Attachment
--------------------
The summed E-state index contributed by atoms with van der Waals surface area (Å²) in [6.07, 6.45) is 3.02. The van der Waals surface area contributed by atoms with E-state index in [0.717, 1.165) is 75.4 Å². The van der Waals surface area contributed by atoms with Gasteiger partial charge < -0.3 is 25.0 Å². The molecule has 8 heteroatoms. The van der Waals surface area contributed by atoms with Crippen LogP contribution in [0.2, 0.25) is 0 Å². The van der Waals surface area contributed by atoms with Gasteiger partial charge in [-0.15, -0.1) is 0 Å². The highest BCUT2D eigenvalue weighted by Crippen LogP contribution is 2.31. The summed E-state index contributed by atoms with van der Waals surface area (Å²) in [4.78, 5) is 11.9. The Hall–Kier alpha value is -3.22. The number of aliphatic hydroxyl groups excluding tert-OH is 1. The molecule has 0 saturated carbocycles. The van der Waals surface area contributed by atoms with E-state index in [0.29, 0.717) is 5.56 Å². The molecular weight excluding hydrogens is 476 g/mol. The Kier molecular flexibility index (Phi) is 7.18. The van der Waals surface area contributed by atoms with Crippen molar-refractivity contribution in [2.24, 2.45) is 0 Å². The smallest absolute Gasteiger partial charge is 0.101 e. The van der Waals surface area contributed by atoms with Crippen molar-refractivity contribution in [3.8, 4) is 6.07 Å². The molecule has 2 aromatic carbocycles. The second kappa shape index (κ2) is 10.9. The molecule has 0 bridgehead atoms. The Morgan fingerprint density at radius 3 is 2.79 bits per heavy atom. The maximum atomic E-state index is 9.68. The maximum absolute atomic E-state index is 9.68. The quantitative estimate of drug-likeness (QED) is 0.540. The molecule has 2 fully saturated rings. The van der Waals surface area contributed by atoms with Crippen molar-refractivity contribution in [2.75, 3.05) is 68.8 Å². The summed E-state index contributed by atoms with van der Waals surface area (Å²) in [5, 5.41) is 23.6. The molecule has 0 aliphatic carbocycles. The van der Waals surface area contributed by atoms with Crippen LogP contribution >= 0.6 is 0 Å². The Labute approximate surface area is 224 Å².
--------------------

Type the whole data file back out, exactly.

The summed E-state index contributed by atoms with van der Waals surface area (Å²) in [6.07, 6.45) is 3.02. The van der Waals surface area contributed by atoms with E-state index in [0.717, 1.165) is 75.4 Å². The van der Waals surface area contributed by atoms with Gasteiger partial charge < -0.3 is 25.0 Å². The molecule has 8 heteroatoms. The van der Waals surface area contributed by atoms with Crippen LogP contribution in [0.2, 0.25) is 0 Å². The van der Waals surface area contributed by atoms with Gasteiger partial charge in [-0.15, -0.1) is 0 Å². The highest BCUT2D eigenvalue weighted by Crippen LogP contribution is 2.31. The summed E-state index contributed by atoms with van der Waals surface area (Å²) in [4.78, 5) is 11.9. The Hall–Kier alpha value is -3.22. The number of aliphatic hydroxyl groups excluding tert-OH is 1. The molecule has 0 saturated carbocycles. The van der Waals surface area contributed by atoms with E-state index in [0.29, 0.717) is 5.56 Å². The molecular weight excluding hydrogens is 476 g/mol. The Kier molecular flexibility index (Phi) is 7.18. The van der Waals surface area contributed by atoms with Crippen molar-refractivity contribution in [2.24, 2.45) is 0 Å². The smallest absolute Gasteiger partial charge is 0.101 e. The van der Waals surface area contributed by atoms with Crippen molar-refractivity contribution in [3.8, 4) is 6.07 Å². The molecule has 2 aromatic carbocycles. The second kappa shape index (κ2) is 10.9. The molecule has 0 bridgehead atoms. The Morgan fingerprint density at radius 3 is 2.79 bits per heavy atom. The maximum atomic E-state index is 9.68. The maximum absolute atomic E-state index is 9.68. The quantitative estimate of drug-likeness (QED) is 0.540. The molecule has 2 fully saturated rings. The van der Waals surface area contributed by atoms with Crippen molar-refractivity contribution in [2.75, 3.05) is 68.8 Å². The summed E-state index contributed by atoms with van der Waals surface area (Å²) in [5, 5.41) is 23.6. The molecule has 0 aliphatic carbocycles. The van der Waals surface area contributed by atoms with Crippen LogP contribution >= 0.6 is 0 Å². The Labute approximate surface area is 224 Å².